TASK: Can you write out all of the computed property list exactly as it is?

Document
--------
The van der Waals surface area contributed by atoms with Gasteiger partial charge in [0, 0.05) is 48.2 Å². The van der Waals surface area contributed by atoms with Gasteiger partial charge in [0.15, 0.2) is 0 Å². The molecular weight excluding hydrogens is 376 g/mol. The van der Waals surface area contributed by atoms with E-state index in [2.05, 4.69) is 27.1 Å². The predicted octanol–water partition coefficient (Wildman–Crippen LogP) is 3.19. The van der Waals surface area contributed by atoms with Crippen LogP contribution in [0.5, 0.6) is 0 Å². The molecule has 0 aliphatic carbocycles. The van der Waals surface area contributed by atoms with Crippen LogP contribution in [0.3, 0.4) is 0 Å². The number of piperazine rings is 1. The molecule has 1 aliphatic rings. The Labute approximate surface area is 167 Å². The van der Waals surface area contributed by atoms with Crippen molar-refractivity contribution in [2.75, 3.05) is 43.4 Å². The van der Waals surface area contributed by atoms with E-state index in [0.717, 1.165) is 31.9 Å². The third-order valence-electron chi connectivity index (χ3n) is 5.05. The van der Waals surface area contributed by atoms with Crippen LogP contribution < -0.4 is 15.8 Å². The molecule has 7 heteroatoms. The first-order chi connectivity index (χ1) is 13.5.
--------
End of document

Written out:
The van der Waals surface area contributed by atoms with Gasteiger partial charge in [0, 0.05) is 48.2 Å². The van der Waals surface area contributed by atoms with Gasteiger partial charge in [0.15, 0.2) is 0 Å². The molecular weight excluding hydrogens is 376 g/mol. The van der Waals surface area contributed by atoms with E-state index in [2.05, 4.69) is 27.1 Å². The predicted octanol–water partition coefficient (Wildman–Crippen LogP) is 3.19. The van der Waals surface area contributed by atoms with Crippen LogP contribution in [0.5, 0.6) is 0 Å². The molecule has 0 aliphatic carbocycles. The van der Waals surface area contributed by atoms with Crippen LogP contribution in [0.3, 0.4) is 0 Å². The number of piperazine rings is 1. The molecule has 1 aliphatic rings. The Labute approximate surface area is 167 Å². The van der Waals surface area contributed by atoms with Crippen molar-refractivity contribution in [2.75, 3.05) is 43.4 Å². The van der Waals surface area contributed by atoms with E-state index in [0.717, 1.165) is 31.9 Å². The third-order valence-electron chi connectivity index (χ3n) is 5.05. The van der Waals surface area contributed by atoms with Crippen LogP contribution < -0.4 is 15.8 Å². The molecule has 7 heteroatoms. The first-order chi connectivity index (χ1) is 13.5.